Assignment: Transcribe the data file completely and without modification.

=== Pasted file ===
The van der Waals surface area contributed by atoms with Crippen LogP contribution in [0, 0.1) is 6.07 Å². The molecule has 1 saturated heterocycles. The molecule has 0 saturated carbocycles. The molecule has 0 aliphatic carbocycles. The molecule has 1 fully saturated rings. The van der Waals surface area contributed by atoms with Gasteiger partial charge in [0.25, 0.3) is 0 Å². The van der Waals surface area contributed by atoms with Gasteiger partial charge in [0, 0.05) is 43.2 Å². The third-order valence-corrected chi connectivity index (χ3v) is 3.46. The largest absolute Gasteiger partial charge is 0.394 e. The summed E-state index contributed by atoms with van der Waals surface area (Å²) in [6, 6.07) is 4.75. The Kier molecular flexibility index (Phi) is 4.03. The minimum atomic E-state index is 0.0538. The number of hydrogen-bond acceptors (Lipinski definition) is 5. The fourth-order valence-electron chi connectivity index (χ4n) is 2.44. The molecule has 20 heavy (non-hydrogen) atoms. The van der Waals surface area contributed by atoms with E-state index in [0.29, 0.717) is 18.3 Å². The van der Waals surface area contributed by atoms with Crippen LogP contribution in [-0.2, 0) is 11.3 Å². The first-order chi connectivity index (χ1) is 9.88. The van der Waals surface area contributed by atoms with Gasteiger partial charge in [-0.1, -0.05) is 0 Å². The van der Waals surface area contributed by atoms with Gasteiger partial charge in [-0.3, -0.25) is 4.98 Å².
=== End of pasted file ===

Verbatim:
The van der Waals surface area contributed by atoms with Crippen LogP contribution in [0, 0.1) is 6.07 Å². The molecule has 1 saturated heterocycles. The molecule has 0 saturated carbocycles. The molecule has 0 aliphatic carbocycles. The molecule has 1 fully saturated rings. The van der Waals surface area contributed by atoms with Gasteiger partial charge in [0.25, 0.3) is 0 Å². The van der Waals surface area contributed by atoms with Gasteiger partial charge in [0, 0.05) is 43.2 Å². The third-order valence-corrected chi connectivity index (χ3v) is 3.46. The largest absolute Gasteiger partial charge is 0.394 e. The summed E-state index contributed by atoms with van der Waals surface area (Å²) in [6, 6.07) is 4.75. The Kier molecular flexibility index (Phi) is 4.03. The minimum atomic E-state index is 0.0538. The number of hydrogen-bond acceptors (Lipinski definition) is 5. The fourth-order valence-electron chi connectivity index (χ4n) is 2.44. The molecule has 20 heavy (non-hydrogen) atoms. The van der Waals surface area contributed by atoms with E-state index in [0.29, 0.717) is 18.3 Å². The van der Waals surface area contributed by atoms with Crippen LogP contribution in [-0.2, 0) is 11.3 Å². The first-order chi connectivity index (χ1) is 9.88. The van der Waals surface area contributed by atoms with Gasteiger partial charge in [-0.1, -0.05) is 0 Å². The van der Waals surface area contributed by atoms with Gasteiger partial charge in [-0.3, -0.25) is 4.98 Å².